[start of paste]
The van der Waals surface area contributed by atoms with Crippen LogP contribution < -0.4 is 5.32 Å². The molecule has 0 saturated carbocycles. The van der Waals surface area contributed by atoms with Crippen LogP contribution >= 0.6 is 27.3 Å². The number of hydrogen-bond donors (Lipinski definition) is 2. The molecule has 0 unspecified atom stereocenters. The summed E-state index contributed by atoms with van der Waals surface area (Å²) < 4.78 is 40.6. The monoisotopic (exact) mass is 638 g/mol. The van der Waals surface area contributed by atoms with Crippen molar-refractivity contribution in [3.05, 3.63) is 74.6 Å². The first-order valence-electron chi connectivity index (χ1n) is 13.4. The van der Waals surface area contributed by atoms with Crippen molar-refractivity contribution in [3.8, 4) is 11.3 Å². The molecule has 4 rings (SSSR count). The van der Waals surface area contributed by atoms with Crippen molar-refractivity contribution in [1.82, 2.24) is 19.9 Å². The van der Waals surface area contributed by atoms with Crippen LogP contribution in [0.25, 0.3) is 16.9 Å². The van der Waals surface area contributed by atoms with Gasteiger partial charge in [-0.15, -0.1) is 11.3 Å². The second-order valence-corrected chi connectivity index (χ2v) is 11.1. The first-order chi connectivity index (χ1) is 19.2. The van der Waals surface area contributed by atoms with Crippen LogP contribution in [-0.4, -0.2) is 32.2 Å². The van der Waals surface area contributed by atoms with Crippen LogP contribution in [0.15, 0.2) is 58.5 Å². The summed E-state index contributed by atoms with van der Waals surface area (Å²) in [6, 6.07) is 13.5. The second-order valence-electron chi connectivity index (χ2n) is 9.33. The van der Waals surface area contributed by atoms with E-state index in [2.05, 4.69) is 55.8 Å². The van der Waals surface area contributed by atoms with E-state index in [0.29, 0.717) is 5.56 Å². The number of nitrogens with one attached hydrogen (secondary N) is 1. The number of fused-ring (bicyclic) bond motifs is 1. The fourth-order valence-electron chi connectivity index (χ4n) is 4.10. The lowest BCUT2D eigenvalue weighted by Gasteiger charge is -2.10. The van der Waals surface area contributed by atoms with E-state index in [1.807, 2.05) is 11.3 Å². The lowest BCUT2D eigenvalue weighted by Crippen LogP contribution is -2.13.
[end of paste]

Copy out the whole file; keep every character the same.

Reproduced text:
The van der Waals surface area contributed by atoms with Crippen LogP contribution < -0.4 is 5.32 Å². The molecule has 0 saturated carbocycles. The van der Waals surface area contributed by atoms with Crippen LogP contribution >= 0.6 is 27.3 Å². The number of hydrogen-bond donors (Lipinski definition) is 2. The molecule has 0 unspecified atom stereocenters. The summed E-state index contributed by atoms with van der Waals surface area (Å²) < 4.78 is 40.6. The monoisotopic (exact) mass is 638 g/mol. The van der Waals surface area contributed by atoms with Crippen molar-refractivity contribution in [3.05, 3.63) is 74.6 Å². The first-order valence-electron chi connectivity index (χ1n) is 13.4. The van der Waals surface area contributed by atoms with Crippen molar-refractivity contribution in [3.8, 4) is 11.3 Å². The molecule has 4 rings (SSSR count). The van der Waals surface area contributed by atoms with Crippen molar-refractivity contribution in [1.82, 2.24) is 19.9 Å². The van der Waals surface area contributed by atoms with Crippen LogP contribution in [0.25, 0.3) is 16.9 Å². The van der Waals surface area contributed by atoms with Gasteiger partial charge in [-0.15, -0.1) is 11.3 Å². The second-order valence-corrected chi connectivity index (χ2v) is 11.1. The first-order chi connectivity index (χ1) is 19.2. The van der Waals surface area contributed by atoms with Crippen LogP contribution in [-0.4, -0.2) is 32.2 Å². The van der Waals surface area contributed by atoms with Crippen LogP contribution in [0.15, 0.2) is 58.5 Å². The summed E-state index contributed by atoms with van der Waals surface area (Å²) in [6, 6.07) is 13.5. The second-order valence-electron chi connectivity index (χ2n) is 9.33. The van der Waals surface area contributed by atoms with E-state index in [2.05, 4.69) is 55.8 Å². The van der Waals surface area contributed by atoms with E-state index in [0.29, 0.717) is 5.56 Å². The number of nitrogens with one attached hydrogen (secondary N) is 1. The number of fused-ring (bicyclic) bond motifs is 1. The fourth-order valence-electron chi connectivity index (χ4n) is 4.10. The lowest BCUT2D eigenvalue weighted by Gasteiger charge is -2.10. The van der Waals surface area contributed by atoms with E-state index in [1.807, 2.05) is 11.3 Å². The lowest BCUT2D eigenvalue weighted by Crippen LogP contribution is -2.13.